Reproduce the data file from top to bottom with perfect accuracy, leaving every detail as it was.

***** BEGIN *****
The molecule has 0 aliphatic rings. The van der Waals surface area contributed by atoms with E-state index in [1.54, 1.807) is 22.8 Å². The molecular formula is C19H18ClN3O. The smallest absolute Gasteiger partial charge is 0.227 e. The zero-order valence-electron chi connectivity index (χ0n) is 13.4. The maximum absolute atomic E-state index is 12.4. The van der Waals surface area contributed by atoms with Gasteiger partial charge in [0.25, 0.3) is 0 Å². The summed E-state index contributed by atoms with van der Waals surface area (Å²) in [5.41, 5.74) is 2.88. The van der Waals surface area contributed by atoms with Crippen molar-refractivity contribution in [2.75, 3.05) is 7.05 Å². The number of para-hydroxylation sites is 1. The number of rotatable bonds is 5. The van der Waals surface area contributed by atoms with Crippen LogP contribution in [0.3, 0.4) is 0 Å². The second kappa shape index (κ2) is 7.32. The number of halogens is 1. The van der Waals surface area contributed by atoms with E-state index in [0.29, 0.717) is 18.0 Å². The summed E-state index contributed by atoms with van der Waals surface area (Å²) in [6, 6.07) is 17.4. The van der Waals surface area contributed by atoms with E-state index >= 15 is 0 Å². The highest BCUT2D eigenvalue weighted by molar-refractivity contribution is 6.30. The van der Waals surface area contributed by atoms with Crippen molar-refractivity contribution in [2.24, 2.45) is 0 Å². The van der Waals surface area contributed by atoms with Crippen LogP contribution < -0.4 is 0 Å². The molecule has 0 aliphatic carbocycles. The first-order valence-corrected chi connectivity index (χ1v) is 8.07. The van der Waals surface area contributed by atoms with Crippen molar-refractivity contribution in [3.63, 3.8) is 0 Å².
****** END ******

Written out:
The molecule has 0 aliphatic rings. The van der Waals surface area contributed by atoms with E-state index in [1.54, 1.807) is 22.8 Å². The molecular formula is C19H18ClN3O. The smallest absolute Gasteiger partial charge is 0.227 e. The zero-order valence-electron chi connectivity index (χ0n) is 13.4. The maximum absolute atomic E-state index is 12.4. The van der Waals surface area contributed by atoms with Gasteiger partial charge in [0.25, 0.3) is 0 Å². The summed E-state index contributed by atoms with van der Waals surface area (Å²) in [5.41, 5.74) is 2.88. The van der Waals surface area contributed by atoms with Crippen molar-refractivity contribution in [2.75, 3.05) is 7.05 Å². The number of para-hydroxylation sites is 1. The number of rotatable bonds is 5. The van der Waals surface area contributed by atoms with Crippen LogP contribution in [0.3, 0.4) is 0 Å². The second kappa shape index (κ2) is 7.32. The number of halogens is 1. The van der Waals surface area contributed by atoms with E-state index in [0.29, 0.717) is 18.0 Å². The summed E-state index contributed by atoms with van der Waals surface area (Å²) in [6, 6.07) is 17.4. The van der Waals surface area contributed by atoms with E-state index >= 15 is 0 Å². The highest BCUT2D eigenvalue weighted by molar-refractivity contribution is 6.30. The van der Waals surface area contributed by atoms with Crippen molar-refractivity contribution in [2.24, 2.45) is 0 Å². The van der Waals surface area contributed by atoms with Crippen LogP contribution < -0.4 is 0 Å². The molecule has 0 aliphatic carbocycles. The first-order valence-corrected chi connectivity index (χ1v) is 8.07. The van der Waals surface area contributed by atoms with Crippen molar-refractivity contribution in [3.63, 3.8) is 0 Å².